4 books on race in America everyone should read
Pulitzer Prize-winning journalist Jose Antonio Vargas shares the books that shaped his life.
- These books, from authors like Toni Morrison and John F. Kennedy, open up a whole new perspective on the American landscape.
- Read Jose Antonio Vargas' groundbreaking essay on life as an undocumented migrant in The New York Times Magazine.
- Jose shared his list of 4 books on race in America everyone should read at a recent ScribdChat in San Francisco
- Vargas' memoir, Dear America, Notes of an Undocumented Citizen, is out now.
Growing up, no book stimulated me more than Morrison's The Bluest Eye. I was first assigned to read the book in eighth grade and the "why" of the story haunted me. Why was Pecola wishing for blue eyes when she had black ones? Who told her to want blue eyes? Why did she believe them? To this day, I come back to Pecola's story again and again to unlock whatever meaning I can find.
Reading Toni Morrison and other black writers in childhood challenged me to question and find my place in America; it created a space for me to claim. It also opened the door to other writers of color, specifically Latino authors whose works are often even more marginalized. Sandra Cisneros and her seminal work, The House on Mango Street, is a poignant vignette collection that opens up a whole new perspective on the American landscape.
Wherever I go, I carry a copy of President Kennedy's A Nation of Immigrants, a curious book that he started writing during the 1950s, a curious time in American history. This was the postwar era of Elvis Presley and Marilyn Monroe, when Black Americans were denied their civil rights and immigration to the country was restricted by what Kennedy described as "discriminatory national-racial quotas." The first time I read this book, I was blown away by the facts surrounding our country's own immigration history, and still am to this day.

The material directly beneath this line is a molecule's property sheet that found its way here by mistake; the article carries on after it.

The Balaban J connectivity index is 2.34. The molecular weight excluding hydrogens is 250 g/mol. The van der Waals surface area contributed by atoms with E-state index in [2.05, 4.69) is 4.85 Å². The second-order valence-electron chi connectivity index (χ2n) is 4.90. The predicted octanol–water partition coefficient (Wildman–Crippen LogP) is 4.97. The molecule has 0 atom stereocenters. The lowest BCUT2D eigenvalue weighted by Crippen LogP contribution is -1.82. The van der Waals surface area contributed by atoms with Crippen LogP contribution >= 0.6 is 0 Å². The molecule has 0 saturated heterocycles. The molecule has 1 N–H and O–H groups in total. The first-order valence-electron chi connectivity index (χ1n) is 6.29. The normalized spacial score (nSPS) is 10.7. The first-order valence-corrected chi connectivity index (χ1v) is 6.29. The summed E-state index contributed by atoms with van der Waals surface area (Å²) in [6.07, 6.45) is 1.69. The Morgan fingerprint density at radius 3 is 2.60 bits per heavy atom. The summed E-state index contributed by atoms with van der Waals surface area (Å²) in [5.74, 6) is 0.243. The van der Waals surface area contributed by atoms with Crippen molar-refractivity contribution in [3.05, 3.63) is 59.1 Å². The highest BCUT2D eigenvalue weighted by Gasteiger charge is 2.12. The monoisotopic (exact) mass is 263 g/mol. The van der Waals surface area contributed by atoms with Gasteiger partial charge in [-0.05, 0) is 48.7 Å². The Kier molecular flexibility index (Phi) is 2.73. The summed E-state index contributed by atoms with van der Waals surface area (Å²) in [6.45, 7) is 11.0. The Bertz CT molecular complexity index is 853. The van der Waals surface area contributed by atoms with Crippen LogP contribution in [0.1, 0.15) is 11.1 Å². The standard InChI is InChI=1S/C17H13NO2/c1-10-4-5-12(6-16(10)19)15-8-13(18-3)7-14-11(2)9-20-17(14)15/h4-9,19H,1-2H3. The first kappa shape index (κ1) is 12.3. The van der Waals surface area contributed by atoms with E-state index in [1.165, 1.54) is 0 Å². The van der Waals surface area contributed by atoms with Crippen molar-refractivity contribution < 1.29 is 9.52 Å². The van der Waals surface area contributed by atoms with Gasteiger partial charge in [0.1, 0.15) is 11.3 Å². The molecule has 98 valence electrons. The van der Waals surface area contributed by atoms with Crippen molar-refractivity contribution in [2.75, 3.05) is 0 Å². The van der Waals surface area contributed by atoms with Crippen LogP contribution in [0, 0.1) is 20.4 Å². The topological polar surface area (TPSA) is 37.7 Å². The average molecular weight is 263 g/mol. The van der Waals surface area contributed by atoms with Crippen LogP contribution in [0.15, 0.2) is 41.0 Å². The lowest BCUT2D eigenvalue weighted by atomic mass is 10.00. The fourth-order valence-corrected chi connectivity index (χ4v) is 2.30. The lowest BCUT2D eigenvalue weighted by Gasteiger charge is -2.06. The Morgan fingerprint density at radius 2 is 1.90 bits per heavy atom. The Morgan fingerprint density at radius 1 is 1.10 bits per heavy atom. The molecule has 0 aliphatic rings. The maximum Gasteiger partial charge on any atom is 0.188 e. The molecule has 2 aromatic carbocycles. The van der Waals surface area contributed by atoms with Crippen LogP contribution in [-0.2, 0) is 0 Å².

Angelou is one of the many authors that I discovered watching The Oprah Winfrey Show and poring over her book club selections. I was particularly drawn to Angelou because she bore a resemblance to my grandmother — they share the same low and rich timbre of voice. Angelou's debut memoir is a beloved modern classic; it's a poetic coming-of-age story about a life lived with grit and grace.
Alternative treatments are often better for noncancer pain, the study found.
- The study examined more than 26,000 people experiencing chronic pain.
- Opioids were only marginally better than placebos at treating pain and improving physical functioning.
- It's estimated that at least 2 million Americans have opioid use problems.
A new study from Nvidia researchers show just how far artificial image-generation technology has come in recent years.
- In 2014, researchers introduced a novel approach to generating artificial images through something called a generative adversarial network.
- Nvidia researchers combined that approach with something called style transfer to create AI-generated images of human faces.
- This year, the Department of Defense said it had been developing tools designed to detect so-called 'deepfake' videos.
Moving from HOT to HAT, a dazzling new acoustic technology.
- Scientists announce the ability to simultaneously manipulate individual levitated objects.
- Using high-frequency sound waves may provide a safer alternative to laser microsurgery.
- Video of the research looks like a cartoon, but it's all real.
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